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After a drug is absorbed systemically from the site of administration, the drug molecules are distributed throughout the body by the systemic circulation. The location, extent, and degree of distribution are dependent on the drug's properties and individual patient characteristics such as organ perfusion and blood flow. The drug molecules are carried by the blood to the target site (receptor) for drug action and to other (nonreceptor) tissues as well, where side effects or adverse reactions may occur. These sites may be intra- and/or extracellular. Drug molecules are distributed to eliminating organs, such as the liver and kidney, and to noneliminating tissues, such as the brain, skin, and muscle. In pregnancy, drugs cross the placenta and may affect the developing fetus. Drugs can also be secreted in milk via the mammillary glands, into the saliva and into other secretory pathways. A substantial portion of the drug may be bound to proteins in the plasma and/or in the tissues. Lipophilic drugs deposit in fat, from which the drug may be slowly released.

Drug distribution throughout the body occurs primarily via the circulatory system, which consists of a series of blood vessels that carry the drug in the blood; these include the arteries that carry blood to tissues, and the veins that return the blood back to the heart. An average subject (70 kg) has about 5 L of blood, which is equivalent to about 3 L of plasma (Fig. 10-1). About 50% of the blood is in the large veins or venous sinuses. The volume of blood pumped by the heart per minute—the cardiac output—is the product of the stroke volume of the heart and the number of heartbeats per minute. An average cardiac output is 0.08 L/left ventricle contraction × 69 contractions (heart beats)/min, or about 5.5 L/min in subjects at rest. The cardiac output may be five to six times higher during exercise. Left ventricular contraction may produce a systolic blood pressure of 120 mm Hg, and moves blood at a linear speed of 300 mm/s through the aorta. Mixing of a drug solution in the blood occurs rapidly at this flow rate. Drug molecules rapidly diffuse through a network of fine capillaries to the tissue spaces filled with interstitial fluid (Fig. 10-2). The interstitial fluid plus the plasma water is termed extracellular water, because these fluids reside outside the cells. Drug molecules may further diffuse from the interstitial fluid across the cell membrane into the cell cytoplasm.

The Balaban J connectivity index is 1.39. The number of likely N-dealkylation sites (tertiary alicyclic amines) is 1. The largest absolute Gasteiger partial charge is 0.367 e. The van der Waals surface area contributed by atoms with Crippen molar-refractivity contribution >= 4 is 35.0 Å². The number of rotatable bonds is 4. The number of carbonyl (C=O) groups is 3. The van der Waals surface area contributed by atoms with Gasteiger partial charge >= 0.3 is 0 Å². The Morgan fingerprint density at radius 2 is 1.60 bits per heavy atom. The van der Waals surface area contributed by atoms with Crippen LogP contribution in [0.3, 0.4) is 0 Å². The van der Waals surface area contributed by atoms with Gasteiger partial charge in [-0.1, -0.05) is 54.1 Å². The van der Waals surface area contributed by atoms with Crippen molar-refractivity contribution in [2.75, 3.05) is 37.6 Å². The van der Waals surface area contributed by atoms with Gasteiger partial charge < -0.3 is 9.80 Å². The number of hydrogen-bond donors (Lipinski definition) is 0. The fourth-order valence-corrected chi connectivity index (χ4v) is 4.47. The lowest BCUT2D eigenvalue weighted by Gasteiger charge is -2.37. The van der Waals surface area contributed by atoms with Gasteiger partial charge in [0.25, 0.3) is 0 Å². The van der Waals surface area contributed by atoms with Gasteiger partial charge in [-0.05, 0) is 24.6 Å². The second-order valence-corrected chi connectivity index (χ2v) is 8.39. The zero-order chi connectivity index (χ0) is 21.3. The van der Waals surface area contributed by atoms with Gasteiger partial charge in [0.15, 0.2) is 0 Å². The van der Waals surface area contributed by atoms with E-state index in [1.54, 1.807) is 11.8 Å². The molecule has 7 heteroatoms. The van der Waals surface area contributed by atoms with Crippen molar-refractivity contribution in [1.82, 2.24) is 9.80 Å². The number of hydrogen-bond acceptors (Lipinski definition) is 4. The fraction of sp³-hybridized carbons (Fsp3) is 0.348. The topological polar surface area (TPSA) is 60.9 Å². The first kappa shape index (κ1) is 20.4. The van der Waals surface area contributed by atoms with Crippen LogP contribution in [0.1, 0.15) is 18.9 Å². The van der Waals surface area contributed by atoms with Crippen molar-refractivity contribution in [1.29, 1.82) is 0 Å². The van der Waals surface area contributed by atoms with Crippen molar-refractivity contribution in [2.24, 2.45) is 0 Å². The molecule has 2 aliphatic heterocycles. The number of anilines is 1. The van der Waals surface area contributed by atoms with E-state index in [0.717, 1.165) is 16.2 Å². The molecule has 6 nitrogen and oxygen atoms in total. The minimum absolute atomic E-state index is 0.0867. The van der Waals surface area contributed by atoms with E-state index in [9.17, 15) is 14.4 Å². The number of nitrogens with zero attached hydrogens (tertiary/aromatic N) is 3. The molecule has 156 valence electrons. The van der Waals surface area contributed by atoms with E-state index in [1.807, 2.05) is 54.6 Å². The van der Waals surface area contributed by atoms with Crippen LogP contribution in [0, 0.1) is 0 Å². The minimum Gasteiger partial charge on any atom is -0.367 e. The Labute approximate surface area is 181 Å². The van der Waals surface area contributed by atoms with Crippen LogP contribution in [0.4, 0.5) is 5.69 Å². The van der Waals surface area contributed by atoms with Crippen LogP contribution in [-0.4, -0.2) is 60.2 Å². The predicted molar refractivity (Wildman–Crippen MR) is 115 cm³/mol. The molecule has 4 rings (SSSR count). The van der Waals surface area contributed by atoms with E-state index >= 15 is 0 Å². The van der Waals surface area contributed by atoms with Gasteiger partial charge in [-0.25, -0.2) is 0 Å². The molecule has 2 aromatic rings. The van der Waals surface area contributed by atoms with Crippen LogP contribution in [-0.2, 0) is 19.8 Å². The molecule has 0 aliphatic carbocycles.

Figure 10-1

Major water volumes (L) in average 70-kg human.

Figure 10-2

Diffusion of drug from capillaries to interstitial spaces.

Drug distribution is generally rapid, and most small drug molecules permeate capillary membranes easily. The passage of drug molecules across a cell membrane depends on the physicochemical nature of both the ...

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